Shanghai Propaganda Poster Art Museum

Shanghai Propaganda Poster Art Museum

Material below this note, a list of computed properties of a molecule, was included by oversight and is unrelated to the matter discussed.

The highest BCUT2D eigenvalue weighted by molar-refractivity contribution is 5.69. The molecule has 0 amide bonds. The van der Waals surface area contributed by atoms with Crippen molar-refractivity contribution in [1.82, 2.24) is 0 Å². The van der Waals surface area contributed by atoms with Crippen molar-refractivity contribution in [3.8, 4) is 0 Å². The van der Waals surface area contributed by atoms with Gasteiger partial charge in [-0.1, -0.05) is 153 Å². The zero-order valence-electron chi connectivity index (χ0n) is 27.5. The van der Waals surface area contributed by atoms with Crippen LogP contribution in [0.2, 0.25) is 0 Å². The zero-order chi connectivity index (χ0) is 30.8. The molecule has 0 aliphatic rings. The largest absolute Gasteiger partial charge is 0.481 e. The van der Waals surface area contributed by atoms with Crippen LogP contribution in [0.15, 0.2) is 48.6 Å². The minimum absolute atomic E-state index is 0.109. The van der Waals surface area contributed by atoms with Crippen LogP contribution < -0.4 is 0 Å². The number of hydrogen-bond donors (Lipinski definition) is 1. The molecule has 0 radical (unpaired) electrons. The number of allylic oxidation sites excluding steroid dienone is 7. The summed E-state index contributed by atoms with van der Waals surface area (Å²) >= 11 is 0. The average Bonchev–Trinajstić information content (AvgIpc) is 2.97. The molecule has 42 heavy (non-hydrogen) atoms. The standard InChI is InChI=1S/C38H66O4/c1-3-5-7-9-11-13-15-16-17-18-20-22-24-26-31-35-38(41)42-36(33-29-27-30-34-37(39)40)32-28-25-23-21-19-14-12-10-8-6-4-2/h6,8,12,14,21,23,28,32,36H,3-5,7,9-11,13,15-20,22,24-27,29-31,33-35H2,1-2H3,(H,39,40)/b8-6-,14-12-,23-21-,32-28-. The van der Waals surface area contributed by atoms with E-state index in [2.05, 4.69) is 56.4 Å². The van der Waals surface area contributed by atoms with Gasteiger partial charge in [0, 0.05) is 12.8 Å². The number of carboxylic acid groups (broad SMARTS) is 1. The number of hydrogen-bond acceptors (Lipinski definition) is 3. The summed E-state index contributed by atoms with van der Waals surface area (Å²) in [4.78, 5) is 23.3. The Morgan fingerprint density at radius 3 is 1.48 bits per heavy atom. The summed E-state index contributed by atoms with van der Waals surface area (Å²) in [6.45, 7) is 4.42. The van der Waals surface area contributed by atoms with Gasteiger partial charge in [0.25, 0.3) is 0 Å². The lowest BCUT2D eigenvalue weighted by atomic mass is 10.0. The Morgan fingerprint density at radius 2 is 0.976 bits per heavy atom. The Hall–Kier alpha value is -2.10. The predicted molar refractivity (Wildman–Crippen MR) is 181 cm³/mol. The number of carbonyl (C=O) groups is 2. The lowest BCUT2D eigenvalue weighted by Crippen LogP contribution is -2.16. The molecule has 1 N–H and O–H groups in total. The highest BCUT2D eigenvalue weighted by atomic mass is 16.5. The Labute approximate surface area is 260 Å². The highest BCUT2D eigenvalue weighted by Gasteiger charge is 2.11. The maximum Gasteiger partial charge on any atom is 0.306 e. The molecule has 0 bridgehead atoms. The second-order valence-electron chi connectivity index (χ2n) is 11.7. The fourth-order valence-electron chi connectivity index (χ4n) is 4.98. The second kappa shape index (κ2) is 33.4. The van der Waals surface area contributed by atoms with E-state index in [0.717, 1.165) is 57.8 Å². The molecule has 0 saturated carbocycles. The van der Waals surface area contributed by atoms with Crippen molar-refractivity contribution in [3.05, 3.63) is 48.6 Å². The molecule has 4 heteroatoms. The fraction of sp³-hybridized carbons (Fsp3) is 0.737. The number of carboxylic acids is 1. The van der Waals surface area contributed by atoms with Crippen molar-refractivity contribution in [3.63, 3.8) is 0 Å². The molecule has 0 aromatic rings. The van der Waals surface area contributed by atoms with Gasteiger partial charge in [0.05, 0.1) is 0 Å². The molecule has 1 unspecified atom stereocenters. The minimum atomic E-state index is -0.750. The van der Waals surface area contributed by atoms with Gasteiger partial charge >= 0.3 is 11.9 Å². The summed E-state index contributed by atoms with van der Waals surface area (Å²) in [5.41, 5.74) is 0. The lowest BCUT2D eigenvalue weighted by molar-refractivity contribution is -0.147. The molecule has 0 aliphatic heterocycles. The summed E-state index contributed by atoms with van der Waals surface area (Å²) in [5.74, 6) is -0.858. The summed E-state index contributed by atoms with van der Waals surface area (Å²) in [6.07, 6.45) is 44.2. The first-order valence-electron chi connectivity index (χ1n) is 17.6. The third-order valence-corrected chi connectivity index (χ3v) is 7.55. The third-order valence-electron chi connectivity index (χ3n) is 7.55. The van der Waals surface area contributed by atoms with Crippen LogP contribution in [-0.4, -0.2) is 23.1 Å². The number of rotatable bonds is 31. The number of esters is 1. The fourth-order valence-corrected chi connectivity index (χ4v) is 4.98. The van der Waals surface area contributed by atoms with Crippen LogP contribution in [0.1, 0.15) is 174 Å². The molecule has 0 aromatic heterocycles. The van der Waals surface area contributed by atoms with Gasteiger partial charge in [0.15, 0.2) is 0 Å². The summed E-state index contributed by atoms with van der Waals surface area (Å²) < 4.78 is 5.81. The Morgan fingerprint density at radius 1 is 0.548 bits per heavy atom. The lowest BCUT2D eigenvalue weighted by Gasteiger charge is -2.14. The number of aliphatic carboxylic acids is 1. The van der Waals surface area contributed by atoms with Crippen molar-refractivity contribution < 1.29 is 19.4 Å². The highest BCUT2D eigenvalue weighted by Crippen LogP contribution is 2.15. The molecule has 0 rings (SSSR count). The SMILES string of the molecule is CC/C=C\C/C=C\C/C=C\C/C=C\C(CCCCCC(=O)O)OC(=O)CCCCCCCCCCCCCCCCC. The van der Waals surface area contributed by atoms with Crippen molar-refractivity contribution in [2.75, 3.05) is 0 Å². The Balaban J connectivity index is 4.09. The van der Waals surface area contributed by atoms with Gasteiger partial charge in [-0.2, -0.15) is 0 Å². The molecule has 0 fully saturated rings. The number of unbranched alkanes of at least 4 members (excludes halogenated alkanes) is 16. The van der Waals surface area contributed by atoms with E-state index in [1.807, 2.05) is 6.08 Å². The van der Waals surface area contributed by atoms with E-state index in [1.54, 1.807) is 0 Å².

Located in the basement of a nondescript Shanghai apartment complex on Huashan Road facing Wukang Road, in the former French Concession area, is the Shanghai Propaganda Poster Museum, a cozy collection of Chinese propaganda posters dating from 1910 to 1990. As a private museum started by Yang Pei Ming, a local who began collecting posters back in 1995 when the Chinese government began purging propaganda materials in order to wipe the state’s political slate clean, the Shanghai Propaganda Poster Museum is an organically-grown, one of a kind institution. By documenting the evolution of modern China through the state-driven depictions printed on thousands upon thousands of boldly illustrated posters, over the years Yang managed to accumulate the largest and most comprehensive collection of Chinese propaganda posters in the world. While this hidden collection remained a controversial point of contention during the first decade it was opened to the public, in 2012 the museum obtained an official license from the government, to an extent highlighting the Chinese government’s evolving approach to acknowledging the country’s storied past. Gazing into the posters’ colorful iconography, the past several decades of China’s turbulent history come to life in a way no lecture or history book could ever hope to match, and although the voice of Chairman Mao is but a faint echo in the nation’s memory, these thousands of posters continue to provide a patchwork window for visitors to peer through.